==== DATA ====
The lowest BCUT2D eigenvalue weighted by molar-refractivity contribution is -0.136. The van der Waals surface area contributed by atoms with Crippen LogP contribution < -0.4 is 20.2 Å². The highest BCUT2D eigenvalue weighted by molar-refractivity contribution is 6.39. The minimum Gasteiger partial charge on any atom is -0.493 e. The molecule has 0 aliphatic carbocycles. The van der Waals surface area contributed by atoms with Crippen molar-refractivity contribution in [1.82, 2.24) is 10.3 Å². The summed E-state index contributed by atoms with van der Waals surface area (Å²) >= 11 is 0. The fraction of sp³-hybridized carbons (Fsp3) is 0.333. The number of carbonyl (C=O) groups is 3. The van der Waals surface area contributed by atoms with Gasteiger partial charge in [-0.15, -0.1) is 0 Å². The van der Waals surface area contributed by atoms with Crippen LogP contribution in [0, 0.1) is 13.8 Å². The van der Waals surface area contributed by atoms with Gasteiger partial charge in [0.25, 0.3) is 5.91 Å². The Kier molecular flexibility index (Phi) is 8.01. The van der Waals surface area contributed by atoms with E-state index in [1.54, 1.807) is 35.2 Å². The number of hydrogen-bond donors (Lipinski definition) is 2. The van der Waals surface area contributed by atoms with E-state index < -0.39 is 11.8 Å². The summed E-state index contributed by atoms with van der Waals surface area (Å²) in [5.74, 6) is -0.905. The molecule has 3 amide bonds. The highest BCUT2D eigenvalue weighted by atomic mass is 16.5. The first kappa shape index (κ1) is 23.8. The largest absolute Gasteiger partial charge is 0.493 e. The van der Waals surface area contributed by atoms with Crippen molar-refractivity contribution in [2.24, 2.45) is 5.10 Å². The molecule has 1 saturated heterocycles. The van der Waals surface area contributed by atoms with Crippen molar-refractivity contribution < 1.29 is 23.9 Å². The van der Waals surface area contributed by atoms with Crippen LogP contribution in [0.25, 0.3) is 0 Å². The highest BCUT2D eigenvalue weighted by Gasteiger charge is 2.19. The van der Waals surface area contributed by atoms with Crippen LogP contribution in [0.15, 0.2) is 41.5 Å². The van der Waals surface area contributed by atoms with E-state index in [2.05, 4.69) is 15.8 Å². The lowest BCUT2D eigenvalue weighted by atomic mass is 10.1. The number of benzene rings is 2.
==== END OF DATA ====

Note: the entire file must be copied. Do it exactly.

The lowest BCUT2D eigenvalue weighted by molar-refractivity contribution is -0.136. The van der Waals surface area contributed by atoms with Crippen LogP contribution < -0.4 is 20.2 Å². The highest BCUT2D eigenvalue weighted by molar-refractivity contribution is 6.39. The minimum Gasteiger partial charge on any atom is -0.493 e. The molecule has 0 aliphatic carbocycles. The van der Waals surface area contributed by atoms with Crippen molar-refractivity contribution in [1.82, 2.24) is 10.3 Å². The summed E-state index contributed by atoms with van der Waals surface area (Å²) >= 11 is 0. The fraction of sp³-hybridized carbons (Fsp3) is 0.333. The number of carbonyl (C=O) groups is 3. The van der Waals surface area contributed by atoms with Gasteiger partial charge in [-0.15, -0.1) is 0 Å². The van der Waals surface area contributed by atoms with Crippen LogP contribution in [0, 0.1) is 13.8 Å². The van der Waals surface area contributed by atoms with Gasteiger partial charge in [0.25, 0.3) is 5.91 Å². The Kier molecular flexibility index (Phi) is 8.01. The van der Waals surface area contributed by atoms with E-state index in [1.54, 1.807) is 35.2 Å². The number of hydrogen-bond donors (Lipinski definition) is 2. The van der Waals surface area contributed by atoms with E-state index < -0.39 is 11.8 Å². The summed E-state index contributed by atoms with van der Waals surface area (Å²) in [5.74, 6) is -0.905. The molecule has 3 amide bonds. The highest BCUT2D eigenvalue weighted by atomic mass is 16.5. The first kappa shape index (κ1) is 23.8. The largest absolute Gasteiger partial charge is 0.493 e. The van der Waals surface area contributed by atoms with Crippen molar-refractivity contribution in [2.24, 2.45) is 5.10 Å². The molecule has 1 saturated heterocycles. The van der Waals surface area contributed by atoms with Crippen molar-refractivity contribution < 1.29 is 23.9 Å². The van der Waals surface area contributed by atoms with Crippen LogP contribution in [0.25, 0.3) is 0 Å². The highest BCUT2D eigenvalue weighted by Gasteiger charge is 2.19. The van der Waals surface area contributed by atoms with Crippen LogP contribution in [0.15, 0.2) is 41.5 Å². The van der Waals surface area contributed by atoms with E-state index in [2.05, 4.69) is 15.8 Å². The lowest BCUT2D eigenvalue weighted by atomic mass is 10.1. The number of benzene rings is 2.